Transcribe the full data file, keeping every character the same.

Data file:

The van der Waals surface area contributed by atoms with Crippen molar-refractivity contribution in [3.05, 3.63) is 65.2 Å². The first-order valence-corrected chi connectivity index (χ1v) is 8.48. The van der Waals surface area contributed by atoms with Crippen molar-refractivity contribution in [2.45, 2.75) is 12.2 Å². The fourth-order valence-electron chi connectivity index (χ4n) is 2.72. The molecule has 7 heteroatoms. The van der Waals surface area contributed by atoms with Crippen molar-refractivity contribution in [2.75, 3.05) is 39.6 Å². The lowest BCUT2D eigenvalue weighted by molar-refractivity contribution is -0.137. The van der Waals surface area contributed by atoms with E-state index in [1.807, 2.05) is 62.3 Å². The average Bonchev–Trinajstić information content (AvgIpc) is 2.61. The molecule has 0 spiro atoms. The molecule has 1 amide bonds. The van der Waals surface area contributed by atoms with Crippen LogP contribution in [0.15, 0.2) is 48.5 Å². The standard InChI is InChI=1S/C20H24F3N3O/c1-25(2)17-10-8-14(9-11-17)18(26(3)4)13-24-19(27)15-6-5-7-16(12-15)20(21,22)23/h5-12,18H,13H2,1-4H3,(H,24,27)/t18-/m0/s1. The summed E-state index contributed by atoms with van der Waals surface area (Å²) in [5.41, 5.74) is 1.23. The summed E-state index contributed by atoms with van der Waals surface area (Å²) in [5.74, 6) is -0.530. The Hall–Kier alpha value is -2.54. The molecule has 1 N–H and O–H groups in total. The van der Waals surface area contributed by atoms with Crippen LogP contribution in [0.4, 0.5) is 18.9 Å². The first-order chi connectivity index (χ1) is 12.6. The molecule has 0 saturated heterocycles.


The van der Waals surface area contributed by atoms with Crippen molar-refractivity contribution in [3.05, 3.63) is 65.2 Å². The first-order valence-corrected chi connectivity index (χ1v) is 8.48. The van der Waals surface area contributed by atoms with Crippen molar-refractivity contribution in [2.45, 2.75) is 12.2 Å². The fourth-order valence-electron chi connectivity index (χ4n) is 2.72. The molecule has 7 heteroatoms. The van der Waals surface area contributed by atoms with Crippen molar-refractivity contribution in [2.75, 3.05) is 39.6 Å². The lowest BCUT2D eigenvalue weighted by molar-refractivity contribution is -0.137. The van der Waals surface area contributed by atoms with E-state index in [1.807, 2.05) is 62.3 Å². The average Bonchev–Trinajstić information content (AvgIpc) is 2.61. The molecule has 0 spiro atoms. The molecule has 1 amide bonds. The van der Waals surface area contributed by atoms with Crippen LogP contribution in [0.15, 0.2) is 48.5 Å². The standard InChI is InChI=1S/C20H24F3N3O/c1-25(2)17-10-8-14(9-11-17)18(26(3)4)13-24-19(27)15-6-5-7-16(12-15)20(21,22)23/h5-12,18H,13H2,1-4H3,(H,24,27)/t18-/m0/s1. The summed E-state index contributed by atoms with van der Waals surface area (Å²) in [5.41, 5.74) is 1.23. The summed E-state index contributed by atoms with van der Waals surface area (Å²) in [5.74, 6) is -0.530. The Hall–Kier alpha value is -2.54. The molecule has 1 N–H and O–H groups in total. The van der Waals surface area contributed by atoms with Crippen LogP contribution in [0.4, 0.5) is 18.9 Å². The first-order chi connectivity index (χ1) is 12.6. The molecule has 0 saturated heterocycles.